Others who are around and who may provide key evidence are reportedly unwilling to appear either in public hearings or in camera.
POOR RESPONSE FROM ARMY?
The Commission is reportedly receiving poor response from members and former members of the Guyana Defence Force whom they wish to question, particularly in view of reports that some members of the army were at Lindo Creek in June, 2008.
“The Commission is said to know that a party of Joint Services ranks were at Lindo Creek, and this is the party of police and soldiers that they are now trying to get,” a source said.
The Commission reportedly contacted senior army officials some months ago, to request that these individuals who were allegedly at the location be available to testify. The army officials reportedly responded that they “were still working on it.”
“They should have provided this information since 26 March and have not done so despite subsequent request,” Kaieteur News was told.
So far, the COI has reportedly not had “positive, cooperative response” from the army.
Recently, the Lindo Creek COI put out notices in the press to members of the army that may have been in the Lindo Creek area around the time of the massacre.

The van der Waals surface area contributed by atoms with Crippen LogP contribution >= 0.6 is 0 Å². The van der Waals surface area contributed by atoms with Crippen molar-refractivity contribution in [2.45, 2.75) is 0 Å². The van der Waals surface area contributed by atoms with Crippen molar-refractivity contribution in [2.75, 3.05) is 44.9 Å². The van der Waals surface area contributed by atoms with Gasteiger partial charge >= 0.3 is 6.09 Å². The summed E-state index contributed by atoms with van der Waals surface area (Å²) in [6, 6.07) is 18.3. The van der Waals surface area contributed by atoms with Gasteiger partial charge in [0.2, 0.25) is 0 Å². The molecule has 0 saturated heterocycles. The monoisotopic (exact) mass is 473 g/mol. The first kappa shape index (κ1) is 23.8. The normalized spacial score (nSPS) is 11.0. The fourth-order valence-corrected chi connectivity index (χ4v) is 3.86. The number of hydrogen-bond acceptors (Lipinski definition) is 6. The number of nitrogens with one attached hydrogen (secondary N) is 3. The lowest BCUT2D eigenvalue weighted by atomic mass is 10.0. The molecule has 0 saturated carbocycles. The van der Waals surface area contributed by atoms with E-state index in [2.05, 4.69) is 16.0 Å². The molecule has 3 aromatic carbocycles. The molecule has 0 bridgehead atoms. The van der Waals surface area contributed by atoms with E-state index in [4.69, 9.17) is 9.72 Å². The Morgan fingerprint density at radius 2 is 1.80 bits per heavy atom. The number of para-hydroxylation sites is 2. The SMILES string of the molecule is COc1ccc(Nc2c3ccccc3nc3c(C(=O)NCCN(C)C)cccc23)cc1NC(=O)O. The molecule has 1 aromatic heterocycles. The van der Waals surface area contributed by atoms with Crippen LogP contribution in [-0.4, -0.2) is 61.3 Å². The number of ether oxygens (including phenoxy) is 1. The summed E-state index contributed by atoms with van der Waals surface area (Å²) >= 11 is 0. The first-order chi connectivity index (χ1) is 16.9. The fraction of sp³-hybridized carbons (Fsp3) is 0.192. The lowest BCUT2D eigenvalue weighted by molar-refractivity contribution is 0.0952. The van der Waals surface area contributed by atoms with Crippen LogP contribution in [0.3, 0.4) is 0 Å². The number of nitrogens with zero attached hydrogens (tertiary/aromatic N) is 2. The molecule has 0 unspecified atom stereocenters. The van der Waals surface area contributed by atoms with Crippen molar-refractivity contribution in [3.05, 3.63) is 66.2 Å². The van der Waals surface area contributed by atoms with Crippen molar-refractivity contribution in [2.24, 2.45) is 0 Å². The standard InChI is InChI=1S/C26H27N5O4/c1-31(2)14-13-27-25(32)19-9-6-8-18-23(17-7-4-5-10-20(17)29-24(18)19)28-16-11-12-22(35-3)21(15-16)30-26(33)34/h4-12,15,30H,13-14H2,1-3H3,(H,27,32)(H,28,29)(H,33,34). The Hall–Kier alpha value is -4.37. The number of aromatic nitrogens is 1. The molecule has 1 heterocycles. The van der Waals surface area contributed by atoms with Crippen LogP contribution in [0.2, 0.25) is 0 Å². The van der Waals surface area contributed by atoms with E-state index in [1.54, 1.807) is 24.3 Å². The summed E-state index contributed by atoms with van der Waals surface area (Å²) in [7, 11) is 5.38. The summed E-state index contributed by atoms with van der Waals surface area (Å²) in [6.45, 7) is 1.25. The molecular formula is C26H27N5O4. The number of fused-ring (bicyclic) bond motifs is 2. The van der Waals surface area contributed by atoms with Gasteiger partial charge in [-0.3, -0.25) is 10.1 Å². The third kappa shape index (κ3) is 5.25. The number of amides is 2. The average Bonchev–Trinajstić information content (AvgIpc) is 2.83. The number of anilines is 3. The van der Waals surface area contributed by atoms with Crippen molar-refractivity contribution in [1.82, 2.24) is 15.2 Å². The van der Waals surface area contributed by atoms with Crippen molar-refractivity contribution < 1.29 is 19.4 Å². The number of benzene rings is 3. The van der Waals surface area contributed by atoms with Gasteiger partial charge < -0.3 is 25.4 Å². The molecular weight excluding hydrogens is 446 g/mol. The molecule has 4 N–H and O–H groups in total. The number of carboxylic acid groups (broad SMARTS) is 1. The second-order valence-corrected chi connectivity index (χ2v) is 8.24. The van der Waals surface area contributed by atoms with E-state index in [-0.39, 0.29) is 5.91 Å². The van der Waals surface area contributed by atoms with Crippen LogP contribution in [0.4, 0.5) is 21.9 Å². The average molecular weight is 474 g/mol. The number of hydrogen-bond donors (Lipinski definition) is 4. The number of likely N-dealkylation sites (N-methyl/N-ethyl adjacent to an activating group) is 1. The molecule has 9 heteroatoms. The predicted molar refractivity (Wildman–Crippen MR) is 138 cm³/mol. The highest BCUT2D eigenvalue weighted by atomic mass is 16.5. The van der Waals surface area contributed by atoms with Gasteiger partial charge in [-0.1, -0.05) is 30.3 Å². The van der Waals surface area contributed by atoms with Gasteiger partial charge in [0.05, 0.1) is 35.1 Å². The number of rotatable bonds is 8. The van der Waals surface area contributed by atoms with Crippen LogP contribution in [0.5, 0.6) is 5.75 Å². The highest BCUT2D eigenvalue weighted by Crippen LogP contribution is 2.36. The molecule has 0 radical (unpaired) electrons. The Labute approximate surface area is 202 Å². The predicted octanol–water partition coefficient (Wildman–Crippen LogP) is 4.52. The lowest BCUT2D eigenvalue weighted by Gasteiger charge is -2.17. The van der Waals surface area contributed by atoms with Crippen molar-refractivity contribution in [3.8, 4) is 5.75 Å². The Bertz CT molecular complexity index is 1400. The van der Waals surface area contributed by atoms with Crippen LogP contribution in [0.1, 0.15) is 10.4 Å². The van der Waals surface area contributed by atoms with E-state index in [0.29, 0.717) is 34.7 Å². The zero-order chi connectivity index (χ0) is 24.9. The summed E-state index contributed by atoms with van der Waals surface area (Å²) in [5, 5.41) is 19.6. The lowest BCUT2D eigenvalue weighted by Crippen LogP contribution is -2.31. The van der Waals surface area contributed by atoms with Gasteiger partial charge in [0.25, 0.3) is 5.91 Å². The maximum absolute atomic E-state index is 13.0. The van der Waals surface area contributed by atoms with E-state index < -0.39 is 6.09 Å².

One rank has reportedly indicated his willingness to appear before the COI.
LEONARD AROKIUM AND POLICE ‘EYEWITNESS’
One potential key witness, whose media statements are mainly responsible for the COI being conducted, is apparently reluctant to appear before the COI.
Leonard Arokium is said to be fearful of testifying in public hearings, although the Commission reportedly has statements from him.
Mr. Arokium is said to be fearful of repercussions, and is reportedly concerned that the individuals who might be responsible for the deaths of his crew might still be around.
It has also been suggested that the mining camp owner might have become disillusioned that, in his opinion, little investigation was done into the massacre, despite his statements to former government and police officials, and his numerous public appearances in which he expressed his opinions as to whom he felt had killed the miners.
The Commission is reportedly also hoping to get an alleged former member of the ‘Fine Man’ gang to appear on the stand. The late Police Commissioner Henry Greene had stated that the ex-gang-member, who was in his teens when the massacre was carried out, had implicated the Rawlins gang in the killing of the miners.
However, the ex-gang member remains in police protection and it is unclear whether he will be willing to appear before the Commission.